Clare: I took Gila Green's Flash Fiction course. As part of our course work, we had to incorporate an allusion. I had written "Mercy" before I took Gila's class, but I revised it to help me complete the allusion assignment. I used an allusion to the relationship between Virginia and Leonard Woolf. I liked how the allusion helped me portray the narrator's grief in a deeper way. I think Virginia Woolf found much needed hope inside her relationship with Leonard Woolf, so I thought the allusion worked for my story. In my story, "Mercy," I wanted to show how the narrator, Ginny, finds hope, almost against her will, when she meets Lenny. Gila was wonderful in helping me shape this allusion. She provided great feedback. In the end, I liked how adding an allusion transformed the story.
WOW: Sounds like a successful class . . . and story. (smiles) What advice would you offer to other writers contemplating entering a contest?
Clare: I have been writing stories for most of my life, but this is the first year I've tried to publish a story. I entered the WOW contest last winter and made the final round of judging. I found some hope there and tried again in the spring with "Mercy." I was amazed my story was chosen! Since then, I've sent two more stories out to magazines to see what will happen next. I will always write stories whether they are published or not, but having a story published by WOW has inspired me to take more chances. It's a great feeling. My advice to writers would be to not wait on taking chances. I wish I had taken a chance years ago.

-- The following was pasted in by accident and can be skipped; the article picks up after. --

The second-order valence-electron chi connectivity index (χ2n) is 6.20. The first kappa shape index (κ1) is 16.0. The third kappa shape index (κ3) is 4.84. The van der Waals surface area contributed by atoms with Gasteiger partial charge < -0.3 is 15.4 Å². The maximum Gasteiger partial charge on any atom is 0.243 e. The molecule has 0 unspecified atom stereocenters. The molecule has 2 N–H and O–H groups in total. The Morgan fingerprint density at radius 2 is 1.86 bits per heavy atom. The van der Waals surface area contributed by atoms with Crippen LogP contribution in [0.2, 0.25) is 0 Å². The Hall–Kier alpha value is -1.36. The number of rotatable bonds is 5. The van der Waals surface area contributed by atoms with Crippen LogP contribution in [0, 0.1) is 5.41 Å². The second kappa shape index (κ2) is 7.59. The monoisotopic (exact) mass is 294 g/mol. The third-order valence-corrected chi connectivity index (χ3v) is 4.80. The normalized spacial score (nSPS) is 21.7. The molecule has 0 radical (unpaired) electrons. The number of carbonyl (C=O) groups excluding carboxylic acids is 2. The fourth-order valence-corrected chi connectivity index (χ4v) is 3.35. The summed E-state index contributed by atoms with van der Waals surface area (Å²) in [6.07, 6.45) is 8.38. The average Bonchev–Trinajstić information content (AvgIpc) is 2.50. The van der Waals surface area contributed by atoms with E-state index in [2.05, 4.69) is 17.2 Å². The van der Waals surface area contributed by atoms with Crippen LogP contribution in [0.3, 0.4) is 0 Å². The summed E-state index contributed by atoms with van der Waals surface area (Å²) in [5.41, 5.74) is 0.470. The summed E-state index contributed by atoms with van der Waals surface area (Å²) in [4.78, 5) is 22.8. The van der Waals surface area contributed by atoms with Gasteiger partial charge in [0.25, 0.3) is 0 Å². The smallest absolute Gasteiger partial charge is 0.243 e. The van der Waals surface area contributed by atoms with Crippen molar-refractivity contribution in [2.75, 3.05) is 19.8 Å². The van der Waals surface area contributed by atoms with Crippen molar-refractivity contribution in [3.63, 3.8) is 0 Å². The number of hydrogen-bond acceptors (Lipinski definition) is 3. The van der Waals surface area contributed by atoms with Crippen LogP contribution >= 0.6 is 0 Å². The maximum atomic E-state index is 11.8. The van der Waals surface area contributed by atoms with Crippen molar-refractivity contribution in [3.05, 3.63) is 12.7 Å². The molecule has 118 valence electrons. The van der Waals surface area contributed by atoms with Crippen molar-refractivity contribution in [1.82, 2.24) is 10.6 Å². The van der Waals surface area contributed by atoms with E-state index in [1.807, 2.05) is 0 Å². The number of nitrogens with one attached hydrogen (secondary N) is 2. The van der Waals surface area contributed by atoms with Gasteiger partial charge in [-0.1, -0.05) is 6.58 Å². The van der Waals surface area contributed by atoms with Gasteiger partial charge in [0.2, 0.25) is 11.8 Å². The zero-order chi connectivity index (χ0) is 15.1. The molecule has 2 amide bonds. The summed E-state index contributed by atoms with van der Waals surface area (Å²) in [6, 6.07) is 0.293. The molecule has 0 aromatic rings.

WOW: Great advice. (Writers, what are YOU waiting for?) What projects are currently on your agenda?
Clare: I am currently revising a novel I have written. The novel is about a young woman's recovery from a brutal rape. The story follows her journey as she forms the relationships that allow her to heal and move on. I've been working on the novel for almost ten years! In between teaching full-time, being a mom and wife, I write stories and work on the novel. Writing the novel has been the most rewarding creative experience in my life. Every time I devote my energy and time to the novel, I like it even more. The characters are a deep part of who I am because for so long they've "lived" inside of my head. I know them very well, and it may sound crazy, but I'll miss them when I finally finish the novel.
WOW: I’m sure you will. Thank you for talking to our readers today, Clare, and once more, congrats!
Interview by LuAnn Schindler. Read more of her work at her website.
The next session of Gila Green's Flash Fiction course begins September 30.